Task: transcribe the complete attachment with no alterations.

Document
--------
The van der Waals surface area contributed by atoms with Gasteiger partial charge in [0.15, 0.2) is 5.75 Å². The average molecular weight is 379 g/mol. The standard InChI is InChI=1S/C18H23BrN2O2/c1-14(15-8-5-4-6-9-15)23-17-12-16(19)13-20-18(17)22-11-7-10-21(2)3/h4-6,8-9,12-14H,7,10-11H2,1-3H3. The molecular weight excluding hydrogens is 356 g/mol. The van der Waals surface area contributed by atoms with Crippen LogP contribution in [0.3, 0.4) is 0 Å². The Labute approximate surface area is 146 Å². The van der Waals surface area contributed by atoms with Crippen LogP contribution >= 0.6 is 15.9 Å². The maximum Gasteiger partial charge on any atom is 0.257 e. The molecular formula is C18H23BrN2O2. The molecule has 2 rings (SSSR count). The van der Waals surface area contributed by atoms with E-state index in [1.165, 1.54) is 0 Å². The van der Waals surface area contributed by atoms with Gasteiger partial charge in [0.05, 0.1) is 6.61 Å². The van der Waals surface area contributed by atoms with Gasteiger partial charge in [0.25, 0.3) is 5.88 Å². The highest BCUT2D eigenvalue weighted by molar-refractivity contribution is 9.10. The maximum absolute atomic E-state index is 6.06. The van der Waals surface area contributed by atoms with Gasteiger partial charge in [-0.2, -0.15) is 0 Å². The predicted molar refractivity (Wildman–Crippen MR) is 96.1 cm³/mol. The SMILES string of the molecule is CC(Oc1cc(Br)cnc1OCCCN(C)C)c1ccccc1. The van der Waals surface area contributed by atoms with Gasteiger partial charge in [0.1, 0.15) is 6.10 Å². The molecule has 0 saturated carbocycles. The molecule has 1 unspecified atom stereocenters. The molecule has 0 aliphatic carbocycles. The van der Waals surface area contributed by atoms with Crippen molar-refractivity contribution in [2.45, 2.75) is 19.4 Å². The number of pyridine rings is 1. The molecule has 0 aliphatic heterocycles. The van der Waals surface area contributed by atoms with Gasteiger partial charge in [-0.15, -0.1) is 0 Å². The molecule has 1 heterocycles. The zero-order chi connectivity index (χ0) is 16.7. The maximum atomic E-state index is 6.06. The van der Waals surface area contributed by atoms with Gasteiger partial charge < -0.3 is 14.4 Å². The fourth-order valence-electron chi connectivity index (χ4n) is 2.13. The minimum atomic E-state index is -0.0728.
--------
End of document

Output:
The van der Waals surface area contributed by atoms with Gasteiger partial charge in [0.15, 0.2) is 5.75 Å². The average molecular weight is 379 g/mol. The standard InChI is InChI=1S/C18H23BrN2O2/c1-14(15-8-5-4-6-9-15)23-17-12-16(19)13-20-18(17)22-11-7-10-21(2)3/h4-6,8-9,12-14H,7,10-11H2,1-3H3. The molecular weight excluding hydrogens is 356 g/mol. The van der Waals surface area contributed by atoms with Crippen LogP contribution in [0.3, 0.4) is 0 Å². The Labute approximate surface area is 146 Å². The van der Waals surface area contributed by atoms with Crippen LogP contribution >= 0.6 is 15.9 Å². The maximum Gasteiger partial charge on any atom is 0.257 e. The molecular formula is C18H23BrN2O2. The molecule has 2 rings (SSSR count). The van der Waals surface area contributed by atoms with E-state index in [1.165, 1.54) is 0 Å². The van der Waals surface area contributed by atoms with Gasteiger partial charge in [0.05, 0.1) is 6.61 Å². The van der Waals surface area contributed by atoms with Gasteiger partial charge in [0.25, 0.3) is 5.88 Å². The highest BCUT2D eigenvalue weighted by molar-refractivity contribution is 9.10. The maximum absolute atomic E-state index is 6.06. The van der Waals surface area contributed by atoms with Gasteiger partial charge in [-0.2, -0.15) is 0 Å². The predicted molar refractivity (Wildman–Crippen MR) is 96.1 cm³/mol. The SMILES string of the molecule is CC(Oc1cc(Br)cnc1OCCCN(C)C)c1ccccc1. The van der Waals surface area contributed by atoms with Gasteiger partial charge in [0.1, 0.15) is 6.10 Å². The molecule has 0 saturated carbocycles. The molecule has 1 unspecified atom stereocenters. The molecule has 0 aliphatic carbocycles. The van der Waals surface area contributed by atoms with Crippen molar-refractivity contribution in [2.45, 2.75) is 19.4 Å². The number of pyridine rings is 1. The molecule has 0 aliphatic heterocycles. The van der Waals surface area contributed by atoms with Gasteiger partial charge in [-0.15, -0.1) is 0 Å². The molecule has 1 heterocycles. The zero-order chi connectivity index (χ0) is 16.7. The maximum atomic E-state index is 6.06. The van der Waals surface area contributed by atoms with Gasteiger partial charge < -0.3 is 14.4 Å². The fourth-order valence-electron chi connectivity index (χ4n) is 2.13. The minimum atomic E-state index is -0.0728.